To SHARE or not to?

For the customers in the US, one of their major user groups, SHARE had
a vast experience in source code distribution, it’s user created content, tools tapes were legend, what most never knew, is that back in 1959, with General Motors, SHARE had its own IBM mainframe (709) operating system, the SHARE Operating System (SOS).

At that time there was formal support offerings of on-site SE’s that would work on problems and defects in SOS. But by 1962, IBM had introduced it’s own S/7090 Operating System, which was both incompatible with SOS, and also at that time IBM withdrew support by it’s SE and Program Support Representatives (PSR’s) to work on SOS.

1965 is where to the best of my knowledge is when the open source code movement, as we know it today, started

To my knowledge, that’s where the open source code movement, as we know it today, started. Stallman’s experience with a printer driver mirrors exactly what had happened some 20-years before. The removal of source code, the inability to build working modifications to support a business initiative, using hardware and software ostentatiously already owned by the customer.

IBM made it increasingly harder to get the source code, until the antitrust case. By that time, many of IBMs customers had created and depended on small, and large modifications to IBM source code.

Antitrust outcomes

Computerworld - IBM OCOBy the mid-70’s, once of the results of years of litigation, and consent decrees in the United States, IBM had been required to unbundle its software, and make it available separately. Initially it was chargeable to customers who wanted to run it on PCM, non-IBM systems, but overtime as new releases and new function appeared, even customers with IBM systems saw a charge appear, especially as Field Developed Programs, moved to full Program Products and so on. In a bid to stop competing products, and user group offerings being developed from their products, this meant the IBM Products were increasingly supplied object-code-only (OCO). This became a a formal policy in 1983.

I’ve kept the press cutting from ComputerWorld(March 1985) shown above since my days at Chemical Bank in New York. It pretty much sums-up what was going on at the time, OCO and users and user groups fighting back against IBM.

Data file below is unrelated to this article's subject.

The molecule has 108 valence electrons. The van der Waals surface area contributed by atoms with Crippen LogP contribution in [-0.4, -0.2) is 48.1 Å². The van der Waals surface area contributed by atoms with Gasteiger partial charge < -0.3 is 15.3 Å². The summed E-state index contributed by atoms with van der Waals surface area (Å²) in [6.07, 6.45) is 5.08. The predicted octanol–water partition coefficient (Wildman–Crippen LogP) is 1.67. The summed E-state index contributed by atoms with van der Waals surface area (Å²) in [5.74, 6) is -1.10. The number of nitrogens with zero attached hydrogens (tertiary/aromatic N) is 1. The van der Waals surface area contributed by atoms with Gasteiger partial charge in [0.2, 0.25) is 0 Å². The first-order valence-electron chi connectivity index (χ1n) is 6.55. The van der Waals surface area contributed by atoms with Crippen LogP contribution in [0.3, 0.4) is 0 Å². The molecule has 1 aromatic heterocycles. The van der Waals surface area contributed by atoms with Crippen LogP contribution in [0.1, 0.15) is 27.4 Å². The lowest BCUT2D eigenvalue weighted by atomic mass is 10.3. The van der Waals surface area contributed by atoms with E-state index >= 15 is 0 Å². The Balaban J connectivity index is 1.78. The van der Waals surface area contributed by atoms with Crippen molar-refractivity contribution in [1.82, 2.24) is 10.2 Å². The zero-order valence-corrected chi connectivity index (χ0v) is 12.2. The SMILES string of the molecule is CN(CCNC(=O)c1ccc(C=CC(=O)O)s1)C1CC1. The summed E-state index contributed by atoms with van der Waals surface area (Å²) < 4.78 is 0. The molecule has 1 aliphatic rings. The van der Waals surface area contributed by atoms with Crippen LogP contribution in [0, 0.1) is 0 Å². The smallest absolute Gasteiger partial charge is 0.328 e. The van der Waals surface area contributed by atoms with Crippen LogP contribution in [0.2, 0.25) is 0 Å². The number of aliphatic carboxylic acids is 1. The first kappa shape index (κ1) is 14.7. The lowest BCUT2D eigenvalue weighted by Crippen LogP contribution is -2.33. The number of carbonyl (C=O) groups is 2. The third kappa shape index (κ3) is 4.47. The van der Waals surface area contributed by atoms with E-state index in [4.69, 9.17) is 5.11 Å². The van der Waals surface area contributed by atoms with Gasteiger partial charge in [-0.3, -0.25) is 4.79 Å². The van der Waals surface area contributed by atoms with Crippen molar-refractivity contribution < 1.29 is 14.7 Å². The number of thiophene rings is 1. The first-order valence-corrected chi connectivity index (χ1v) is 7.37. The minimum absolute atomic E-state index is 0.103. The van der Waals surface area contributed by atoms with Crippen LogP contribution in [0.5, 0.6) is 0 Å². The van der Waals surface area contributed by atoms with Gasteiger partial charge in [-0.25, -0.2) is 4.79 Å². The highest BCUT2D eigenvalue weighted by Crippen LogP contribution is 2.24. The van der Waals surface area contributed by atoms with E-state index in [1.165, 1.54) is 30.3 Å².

What this also did is it gave life to the formal software market, companies were now used to paying for their software, we’ve never looked back. In the time since those days, software with source code available has continued to flourish. With each new twist and evolution of technology, open source thrives, finds it’s own place, sometimes a dominant position, sometimes subservient, in the background.

The times in the late 1950’s and 60’s were the dawn of open source. If users, programmers, researchers and scientists had not fought for their rights then, it is hard to know where the software industry would be now.

Footnotes

(1) The PCM industry had itself come about as a result of a 1956 antitrust case and the consent decree that followed.

(2) The 1969 antitrust case was eventually abandoned in 1982.

Open letter: CD Recycling

Dear IT Industry Colleague,

I’ve just moved house. In the process I realised that I had hundreds of old datas CD’s. Some of them with old backups, many of them used to copy copies of other CD’s some DVD’s with dumps of system folders and so on a so forth.

I figured I’d just dump them in the recycling, which gets collected bi-weekly. On checking though, not only are these not recyclable, but they are actually pretty hard to completely destroy. They also contain a large amount of toxic chemicals, and unless they are sent to a specialty recycling center, most end up in incinerators or landfill, neither is a good thing.

There is a good article here on the general problems with the creation and disposal of CD/DVD’s, from 2013. It says, among other things:

The discs are made of layers of different mixed materials, including a combination of various mined metals and petroleum–derived plastics, lacquers and dyes, which, when disposed of, can pollute groundwater and bring on a myriad of health problems. Most jewel cases are made of polyvinyl chloride (PVC), which has been thought to produce a higher-than-normal cancer rate within workers and those who live in the area where it is manufactured. They also release harmful chemicals when incinerated.